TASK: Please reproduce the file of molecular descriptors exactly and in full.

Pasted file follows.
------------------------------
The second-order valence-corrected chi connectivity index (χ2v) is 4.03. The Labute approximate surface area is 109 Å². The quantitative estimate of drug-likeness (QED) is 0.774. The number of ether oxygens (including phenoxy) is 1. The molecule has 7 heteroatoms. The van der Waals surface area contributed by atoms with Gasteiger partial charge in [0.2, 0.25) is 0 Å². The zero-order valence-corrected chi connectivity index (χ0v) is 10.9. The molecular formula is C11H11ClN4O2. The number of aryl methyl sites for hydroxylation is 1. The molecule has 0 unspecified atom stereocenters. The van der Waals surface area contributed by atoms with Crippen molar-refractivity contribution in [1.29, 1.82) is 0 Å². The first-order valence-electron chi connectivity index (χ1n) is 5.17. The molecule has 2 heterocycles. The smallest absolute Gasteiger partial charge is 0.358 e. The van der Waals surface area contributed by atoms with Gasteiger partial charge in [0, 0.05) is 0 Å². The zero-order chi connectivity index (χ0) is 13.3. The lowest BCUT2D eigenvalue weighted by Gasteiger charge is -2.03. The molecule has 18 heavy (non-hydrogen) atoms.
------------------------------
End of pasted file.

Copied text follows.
The second-order valence-corrected chi connectivity index (χ2v) is 4.03. The Labute approximate surface area is 109 Å². The quantitative estimate of drug-likeness (QED) is 0.774. The number of ether oxygens (including phenoxy) is 1. The molecule has 7 heteroatoms. The van der Waals surface area contributed by atoms with Gasteiger partial charge in [0.2, 0.25) is 0 Å². The zero-order valence-corrected chi connectivity index (χ0v) is 10.9. The molecular formula is C11H11ClN4O2. The number of aryl methyl sites for hydroxylation is 1. The molecule has 0 unspecified atom stereocenters. The van der Waals surface area contributed by atoms with Crippen molar-refractivity contribution in [1.29, 1.82) is 0 Å². The first-order valence-electron chi connectivity index (χ1n) is 5.17. The molecule has 2 heterocycles. The smallest absolute Gasteiger partial charge is 0.358 e. The van der Waals surface area contributed by atoms with Gasteiger partial charge in [0, 0.05) is 0 Å². The zero-order chi connectivity index (χ0) is 13.3. The lowest BCUT2D eigenvalue weighted by Gasteiger charge is -2.03. The molecule has 18 heavy (non-hydrogen) atoms.